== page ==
King Kong

An oddity on photographs taken decades apart supported by the happenstance passage of a spy satellite, an expedition is sent to the Indian Ocean to locate a supposedly unknown island, Fred Wilson of Petrox inspired by the spectrographic readings which indicate the possibility of an untapped oil field, but Princeton educated stowaway Jack Prescott knows the legends of the island from folk tales of indigenous populations and hopes to find something rarer.

Recovering the sole survivor of a shipwrecked yacht en route, the aspiring actress Dwan, the island is located behind a perpetual fog back, the “white veil” of legend, but it is far from uninhabited, occupied by a tribe of natives who have erected a massive wall dividing the island beyond which lies another, greater, surprise: their living god, the giant ape Kong.

The original King Kong of 1933 regarded as a classic of its era, expanding the scope of what was possible in cinematic adventure and effects, sequels and spinoffs had been released in the interim but it was not until the Christmas of 1976 that a remake was released, directed by I Was Monty’s Double‘s John Guillermin from a script by Three Days of the Condor‘s Lorenzo Semple Jr, based on the original ideas of Merian C Cooper and Edgar Wallace.

Already a two-time Oscar nominee, Jeff Bridges took the lead as primate palaeontologist Prescott while newcomer Jessica Lange, then working as a model, was the newcomer cast as Dwan, effectively taking the role which had made Fay Wray an immortal star, while Rosemary’s Baby’s Charles Grodin, Images’ René Auberjonois and Family Plot’s Ed Lauter took supporting roles as Wilson, Petrox scientist Ray Bagley and First Mate Carnahan.

Key of course is Kong himself, a suit worn by Rick Baker, later an Oscar winner himself for An American Werewolf in London and constructed under the supervision of Carlo Rambaldi who would later work on Alien, Nightwing and David Lynch’s Dune, though despite the considerable advance from Willis O’Brien’s stop-motion puppetry of the original the crew were unsatisfied with what they had to work with, though in fact it is Kong’s overly human posture and walk which now seem unconvincing.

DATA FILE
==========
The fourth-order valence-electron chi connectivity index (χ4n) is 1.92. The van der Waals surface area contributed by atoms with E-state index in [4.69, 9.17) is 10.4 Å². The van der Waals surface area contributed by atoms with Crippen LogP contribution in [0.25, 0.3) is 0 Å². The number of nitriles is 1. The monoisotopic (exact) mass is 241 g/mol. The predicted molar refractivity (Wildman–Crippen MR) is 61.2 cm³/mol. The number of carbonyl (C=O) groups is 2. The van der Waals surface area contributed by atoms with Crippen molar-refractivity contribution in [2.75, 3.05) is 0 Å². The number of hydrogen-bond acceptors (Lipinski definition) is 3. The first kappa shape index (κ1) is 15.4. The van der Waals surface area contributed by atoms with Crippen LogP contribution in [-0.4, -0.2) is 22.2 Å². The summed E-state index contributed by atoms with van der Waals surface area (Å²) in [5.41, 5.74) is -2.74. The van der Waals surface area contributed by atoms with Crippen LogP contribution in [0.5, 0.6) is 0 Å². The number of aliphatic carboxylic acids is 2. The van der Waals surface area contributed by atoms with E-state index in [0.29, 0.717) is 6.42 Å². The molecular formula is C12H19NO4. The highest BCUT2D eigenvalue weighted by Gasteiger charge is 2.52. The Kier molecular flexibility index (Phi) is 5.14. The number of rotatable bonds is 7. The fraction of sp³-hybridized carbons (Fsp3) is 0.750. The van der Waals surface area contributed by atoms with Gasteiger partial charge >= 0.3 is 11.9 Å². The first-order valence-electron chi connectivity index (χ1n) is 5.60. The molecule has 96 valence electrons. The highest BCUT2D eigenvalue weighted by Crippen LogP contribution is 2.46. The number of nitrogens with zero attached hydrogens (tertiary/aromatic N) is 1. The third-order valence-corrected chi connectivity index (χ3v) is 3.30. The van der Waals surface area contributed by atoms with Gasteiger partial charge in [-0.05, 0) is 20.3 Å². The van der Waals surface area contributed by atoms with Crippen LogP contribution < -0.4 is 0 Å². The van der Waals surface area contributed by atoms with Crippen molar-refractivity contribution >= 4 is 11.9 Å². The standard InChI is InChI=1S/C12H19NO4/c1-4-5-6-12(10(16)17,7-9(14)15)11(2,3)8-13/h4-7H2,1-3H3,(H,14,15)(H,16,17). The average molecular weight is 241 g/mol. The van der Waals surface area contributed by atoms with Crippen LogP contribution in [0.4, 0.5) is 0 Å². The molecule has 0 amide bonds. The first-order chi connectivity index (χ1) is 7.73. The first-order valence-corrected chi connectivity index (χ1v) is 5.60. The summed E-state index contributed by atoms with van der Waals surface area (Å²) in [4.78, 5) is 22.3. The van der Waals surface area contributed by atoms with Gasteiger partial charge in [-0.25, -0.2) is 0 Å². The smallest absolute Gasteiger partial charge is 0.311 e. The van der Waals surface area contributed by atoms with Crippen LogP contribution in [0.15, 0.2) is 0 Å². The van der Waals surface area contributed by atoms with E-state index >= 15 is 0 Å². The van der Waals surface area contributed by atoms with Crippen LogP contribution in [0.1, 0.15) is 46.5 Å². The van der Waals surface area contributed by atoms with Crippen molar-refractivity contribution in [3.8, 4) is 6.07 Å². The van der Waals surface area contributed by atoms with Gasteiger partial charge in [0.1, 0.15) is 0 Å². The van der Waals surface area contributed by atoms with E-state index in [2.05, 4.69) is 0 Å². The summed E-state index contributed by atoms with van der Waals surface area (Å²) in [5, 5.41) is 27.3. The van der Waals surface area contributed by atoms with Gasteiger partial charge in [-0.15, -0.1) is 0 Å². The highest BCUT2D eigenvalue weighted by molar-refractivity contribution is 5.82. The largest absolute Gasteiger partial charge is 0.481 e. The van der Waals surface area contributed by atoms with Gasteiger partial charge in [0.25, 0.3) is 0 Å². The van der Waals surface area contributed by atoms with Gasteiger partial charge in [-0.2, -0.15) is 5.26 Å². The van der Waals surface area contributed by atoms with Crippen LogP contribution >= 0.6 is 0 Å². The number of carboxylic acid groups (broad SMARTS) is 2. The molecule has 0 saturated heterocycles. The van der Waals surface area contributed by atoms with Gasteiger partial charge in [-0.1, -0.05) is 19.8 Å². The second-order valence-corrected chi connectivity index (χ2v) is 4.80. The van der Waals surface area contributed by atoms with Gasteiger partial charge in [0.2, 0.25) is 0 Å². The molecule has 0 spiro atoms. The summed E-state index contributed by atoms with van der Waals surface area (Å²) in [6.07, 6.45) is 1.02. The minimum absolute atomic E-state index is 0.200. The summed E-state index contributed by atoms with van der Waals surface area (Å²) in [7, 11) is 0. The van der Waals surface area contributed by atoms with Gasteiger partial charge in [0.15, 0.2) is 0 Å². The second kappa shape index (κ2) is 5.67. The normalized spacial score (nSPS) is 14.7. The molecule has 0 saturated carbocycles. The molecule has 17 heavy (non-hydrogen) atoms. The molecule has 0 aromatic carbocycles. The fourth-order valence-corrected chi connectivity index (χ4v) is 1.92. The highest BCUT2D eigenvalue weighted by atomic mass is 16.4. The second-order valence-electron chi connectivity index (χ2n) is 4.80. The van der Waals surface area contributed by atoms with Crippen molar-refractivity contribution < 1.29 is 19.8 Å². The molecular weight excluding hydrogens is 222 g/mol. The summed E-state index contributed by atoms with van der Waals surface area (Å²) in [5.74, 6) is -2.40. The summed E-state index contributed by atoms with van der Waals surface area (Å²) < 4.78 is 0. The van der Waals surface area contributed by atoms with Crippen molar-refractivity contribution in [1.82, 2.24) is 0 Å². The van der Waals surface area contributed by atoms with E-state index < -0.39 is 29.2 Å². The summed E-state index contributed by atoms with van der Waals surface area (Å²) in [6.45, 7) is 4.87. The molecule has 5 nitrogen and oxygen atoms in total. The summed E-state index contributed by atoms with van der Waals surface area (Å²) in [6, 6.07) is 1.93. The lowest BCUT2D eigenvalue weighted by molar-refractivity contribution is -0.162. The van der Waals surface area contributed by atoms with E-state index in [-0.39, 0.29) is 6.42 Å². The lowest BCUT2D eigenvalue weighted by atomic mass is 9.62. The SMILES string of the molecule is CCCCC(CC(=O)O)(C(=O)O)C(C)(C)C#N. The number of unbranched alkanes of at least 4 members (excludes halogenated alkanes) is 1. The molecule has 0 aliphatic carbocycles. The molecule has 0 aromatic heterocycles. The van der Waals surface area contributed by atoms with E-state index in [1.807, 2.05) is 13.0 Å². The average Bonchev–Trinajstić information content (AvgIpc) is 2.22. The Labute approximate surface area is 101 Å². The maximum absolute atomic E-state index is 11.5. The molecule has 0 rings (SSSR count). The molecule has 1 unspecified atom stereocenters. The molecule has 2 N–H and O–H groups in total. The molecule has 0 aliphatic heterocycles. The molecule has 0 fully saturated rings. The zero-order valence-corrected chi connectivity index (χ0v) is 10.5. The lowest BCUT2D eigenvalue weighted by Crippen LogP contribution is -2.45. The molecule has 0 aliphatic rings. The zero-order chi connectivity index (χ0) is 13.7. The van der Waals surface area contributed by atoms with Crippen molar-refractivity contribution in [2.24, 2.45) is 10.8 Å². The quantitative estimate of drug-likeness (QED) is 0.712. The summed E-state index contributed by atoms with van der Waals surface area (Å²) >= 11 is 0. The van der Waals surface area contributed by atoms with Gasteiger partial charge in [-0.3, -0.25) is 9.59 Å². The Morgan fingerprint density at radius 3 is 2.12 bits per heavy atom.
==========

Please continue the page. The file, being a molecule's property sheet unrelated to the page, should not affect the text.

Wilson warned by Prescott that he is orchestrating a tragedy when he tries to capitalise on the fame Kong can bring him, that is what the film inevitably becomes, the Petrox executive driven by nothing other than wealth with no concern of the damage being done to the island, the natives upon whom he has forced unwanted contact, or of the dangers to Kong himself, a wild animal drugged, kidnapped, imprisoned and forced to perform, the white man bringing nothing but greed and violence and cursing himself in the process.

Bridges comfortable as an action hero or romantic lead, Lange is badly short-changed, pulled from the life raft in a soaking evening dress and babbling about horoscopes, ogled by crewmen, natives and giant apes and passive in all her interactions before finally developing a moral awareness in the final reels of the film, with John Barry’s score doing much of the work to make the drama work as well as it does before the needlessly violent and bloody finale.

Remastered from the original 35mm negative, the new release of King Kong is well supported with separate commentaries filled with production detail from Baker and film historian Ray Morton, deleted scenes including “how Jack got the shirt,” and interviews with many of the crew who recall the rushed and difficult production, the Hawaiian island paradise of Kaua’i offering spectacular locations but presenting huge challenges.

King Kong will be available on 4K UHD Blu-ray exclusively containing the extended television version of the film, Blu-ray, DVD and Digital Download from Monday 5th December



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